Saturday, November 14, 2009

The Lost Album

One of Henri's sepia drawings – Tacubaya, Mexico, 1853

Throughout Henri de Büren's correspondence and journal from his 1852-53 Voyage Across the Americas, he speaks frequently about his artwork. To date I have found only five drawings. Yesterday I found proof that there were many, many more.

Around 1920 or so two of his daughters who were living in St. Blaise near Neuchâtel put up for a sale an album of 135! original drawings that Henri made on his trip. The 135 drawings were named by subject and place. His drawings included:

– Louis Agassiz's home in Cambridge, MA
– Numerous drawings of Cuba and the American South
– Cacahuampila Grotto
– Popocatepetl Crater
– Cholula Pyramid
– Port of Acapulco
– Numerous drawings of Lima
– Indian settlements in Peru

The album's artistic and historical worth was also verified at the time in a letter to the sisters by Maurice Jeanneret, President of the Neuchâtel Historical and Archaeological Society and Adjunct Conservator of the Neuchâtel Fine Art Museum. I was told by a family member that the album was sold in the 1920s to man in New York, but I have no way to verify this.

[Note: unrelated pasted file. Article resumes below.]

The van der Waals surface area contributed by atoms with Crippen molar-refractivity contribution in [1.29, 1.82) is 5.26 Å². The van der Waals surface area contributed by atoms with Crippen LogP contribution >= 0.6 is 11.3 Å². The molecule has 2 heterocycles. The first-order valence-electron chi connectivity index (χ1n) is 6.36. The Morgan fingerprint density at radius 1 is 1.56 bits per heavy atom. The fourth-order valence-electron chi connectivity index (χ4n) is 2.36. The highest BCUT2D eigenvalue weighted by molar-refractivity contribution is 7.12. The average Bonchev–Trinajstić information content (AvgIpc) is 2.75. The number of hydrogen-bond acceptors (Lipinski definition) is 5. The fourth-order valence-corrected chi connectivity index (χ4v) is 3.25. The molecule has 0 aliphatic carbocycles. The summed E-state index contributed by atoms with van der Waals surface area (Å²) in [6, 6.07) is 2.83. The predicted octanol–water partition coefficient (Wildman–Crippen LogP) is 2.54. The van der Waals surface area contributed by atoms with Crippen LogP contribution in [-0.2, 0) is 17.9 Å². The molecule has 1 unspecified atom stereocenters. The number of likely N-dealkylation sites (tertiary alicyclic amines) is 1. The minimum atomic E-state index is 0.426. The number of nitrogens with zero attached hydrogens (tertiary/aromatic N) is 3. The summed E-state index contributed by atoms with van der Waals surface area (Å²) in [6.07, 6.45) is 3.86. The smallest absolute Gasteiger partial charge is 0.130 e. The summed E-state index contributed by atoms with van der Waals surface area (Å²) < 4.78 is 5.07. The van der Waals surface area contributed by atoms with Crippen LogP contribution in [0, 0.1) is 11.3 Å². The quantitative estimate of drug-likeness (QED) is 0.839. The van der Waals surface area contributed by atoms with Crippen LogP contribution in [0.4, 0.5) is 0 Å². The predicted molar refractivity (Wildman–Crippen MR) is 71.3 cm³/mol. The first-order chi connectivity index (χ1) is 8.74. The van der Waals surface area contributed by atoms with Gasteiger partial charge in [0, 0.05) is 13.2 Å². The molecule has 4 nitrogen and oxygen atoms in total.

Carbon Copy of Typed Pages which Describe Each Drawing

I am going to do my best Indiana Jones impression and start my search for the Lost Album. It is not only of great importance to my project, but to me personally. Wish me luck.


  1. why oh why did the daughters sell the album? I am assuming the work in the album had not been published and that the daughters held the only copy in the world of their father's records.

    Even if they desperately needed money, I would rather they have sold their jewellery!

  2. My hope is that it was purchased by a museum who would most likely have kept the album intact. I am sure I will find something, when is the great mystery.

  3. Oh wow, JF, I hope you will find that album. How sad that it was sold at all.

    Good luck!!

  4. Oh! I`ve just read this entry... 135 drawings! that`s sounds like a treasure for your project... I hope you will find them... maybe reading newspapers from the 1920's you will find information, or contacting with private collectors... good luck

    Eduardo Salazar!


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